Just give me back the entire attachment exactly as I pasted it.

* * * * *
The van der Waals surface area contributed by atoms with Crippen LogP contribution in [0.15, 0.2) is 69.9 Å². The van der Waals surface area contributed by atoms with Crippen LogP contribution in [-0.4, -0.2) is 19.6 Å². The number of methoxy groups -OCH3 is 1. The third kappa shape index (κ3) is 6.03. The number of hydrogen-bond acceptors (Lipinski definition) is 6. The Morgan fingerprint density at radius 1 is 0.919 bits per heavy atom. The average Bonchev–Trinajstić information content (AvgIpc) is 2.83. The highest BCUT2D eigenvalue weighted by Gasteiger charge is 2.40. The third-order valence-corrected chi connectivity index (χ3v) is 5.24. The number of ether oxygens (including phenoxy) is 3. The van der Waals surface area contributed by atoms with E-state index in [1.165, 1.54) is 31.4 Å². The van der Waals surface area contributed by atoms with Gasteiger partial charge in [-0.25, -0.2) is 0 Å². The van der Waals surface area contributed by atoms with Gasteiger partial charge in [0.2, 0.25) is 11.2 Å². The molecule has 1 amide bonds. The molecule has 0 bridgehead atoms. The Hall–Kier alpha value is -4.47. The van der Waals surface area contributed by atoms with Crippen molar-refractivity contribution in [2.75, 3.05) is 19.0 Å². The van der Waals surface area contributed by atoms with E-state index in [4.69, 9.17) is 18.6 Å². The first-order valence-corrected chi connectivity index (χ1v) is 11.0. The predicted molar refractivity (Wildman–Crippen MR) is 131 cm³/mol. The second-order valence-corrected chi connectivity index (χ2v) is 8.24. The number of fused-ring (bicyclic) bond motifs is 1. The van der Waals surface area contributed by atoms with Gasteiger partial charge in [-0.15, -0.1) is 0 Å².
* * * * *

The van der Waals surface area contributed by atoms with Crippen LogP contribution in [0.15, 0.2) is 69.9 Å². The van der Waals surface area contributed by atoms with Crippen LogP contribution in [-0.4, -0.2) is 19.6 Å². The number of methoxy groups -OCH3 is 1. The third kappa shape index (κ3) is 6.03. The number of hydrogen-bond acceptors (Lipinski definition) is 6. The Morgan fingerprint density at radius 1 is 0.919 bits per heavy atom. The average Bonchev–Trinajstić information content (AvgIpc) is 2.83. The highest BCUT2D eigenvalue weighted by Gasteiger charge is 2.40. The third-order valence-corrected chi connectivity index (χ3v) is 5.24. The number of ether oxygens (including phenoxy) is 3. The van der Waals surface area contributed by atoms with E-state index in [1.165, 1.54) is 31.4 Å². The van der Waals surface area contributed by atoms with Gasteiger partial charge in [-0.25, -0.2) is 0 Å². The van der Waals surface area contributed by atoms with Gasteiger partial charge in [0.2, 0.25) is 11.2 Å². The molecule has 1 amide bonds. The molecule has 0 bridgehead atoms. The Hall–Kier alpha value is -4.47. The van der Waals surface area contributed by atoms with Crippen molar-refractivity contribution in [2.75, 3.05) is 19.0 Å². The van der Waals surface area contributed by atoms with E-state index in [4.69, 9.17) is 18.6 Å². The first-order valence-corrected chi connectivity index (χ1v) is 11.0. The predicted molar refractivity (Wildman–Crippen MR) is 131 cm³/mol. The second-order valence-corrected chi connectivity index (χ2v) is 8.24. The number of fused-ring (bicyclic) bond motifs is 1. The van der Waals surface area contributed by atoms with Gasteiger partial charge in [-0.15, -0.1) is 0 Å².